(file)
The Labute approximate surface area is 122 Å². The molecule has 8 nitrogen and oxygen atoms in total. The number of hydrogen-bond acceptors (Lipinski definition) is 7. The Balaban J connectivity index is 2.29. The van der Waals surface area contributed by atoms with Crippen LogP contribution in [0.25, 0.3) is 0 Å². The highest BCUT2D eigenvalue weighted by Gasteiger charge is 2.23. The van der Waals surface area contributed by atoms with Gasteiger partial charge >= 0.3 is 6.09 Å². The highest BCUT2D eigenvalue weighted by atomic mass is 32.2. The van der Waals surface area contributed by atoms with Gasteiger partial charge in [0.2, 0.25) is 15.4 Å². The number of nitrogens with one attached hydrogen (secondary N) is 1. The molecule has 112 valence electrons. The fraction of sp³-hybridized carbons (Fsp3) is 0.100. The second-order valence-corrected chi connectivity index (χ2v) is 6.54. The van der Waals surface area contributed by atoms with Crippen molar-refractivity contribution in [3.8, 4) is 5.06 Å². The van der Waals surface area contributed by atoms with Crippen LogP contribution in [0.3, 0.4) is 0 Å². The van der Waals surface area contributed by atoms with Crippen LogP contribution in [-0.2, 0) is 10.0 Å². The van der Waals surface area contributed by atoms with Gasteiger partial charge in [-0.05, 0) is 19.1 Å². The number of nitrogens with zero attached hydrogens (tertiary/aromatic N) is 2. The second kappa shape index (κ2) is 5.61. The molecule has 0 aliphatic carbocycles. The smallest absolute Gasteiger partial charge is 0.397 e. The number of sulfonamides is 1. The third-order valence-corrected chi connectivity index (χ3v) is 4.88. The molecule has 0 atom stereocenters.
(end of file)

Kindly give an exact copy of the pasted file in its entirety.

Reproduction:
The Labute approximate surface area is 122 Å². The molecule has 8 nitrogen and oxygen atoms in total. The number of hydrogen-bond acceptors (Lipinski definition) is 7. The Balaban J connectivity index is 2.29. The van der Waals surface area contributed by atoms with Crippen LogP contribution in [0.25, 0.3) is 0 Å². The highest BCUT2D eigenvalue weighted by Gasteiger charge is 2.23. The van der Waals surface area contributed by atoms with Gasteiger partial charge >= 0.3 is 6.09 Å². The highest BCUT2D eigenvalue weighted by atomic mass is 32.2. The van der Waals surface area contributed by atoms with Gasteiger partial charge in [0.2, 0.25) is 15.4 Å². The number of nitrogens with one attached hydrogen (secondary N) is 1. The molecule has 112 valence electrons. The fraction of sp³-hybridized carbons (Fsp3) is 0.100. The second-order valence-corrected chi connectivity index (χ2v) is 6.54. The van der Waals surface area contributed by atoms with Crippen molar-refractivity contribution in [3.8, 4) is 5.06 Å². The van der Waals surface area contributed by atoms with Crippen LogP contribution in [0.3, 0.4) is 0 Å². The van der Waals surface area contributed by atoms with Crippen LogP contribution in [-0.2, 0) is 10.0 Å². The van der Waals surface area contributed by atoms with Gasteiger partial charge in [-0.05, 0) is 19.1 Å². The number of nitrogens with zero attached hydrogens (tertiary/aromatic N) is 2. The second kappa shape index (κ2) is 5.61. The molecule has 0 aliphatic carbocycles. The smallest absolute Gasteiger partial charge is 0.397 e. The number of sulfonamides is 1. The third-order valence-corrected chi connectivity index (χ3v) is 4.88. The molecule has 0 atom stereocenters.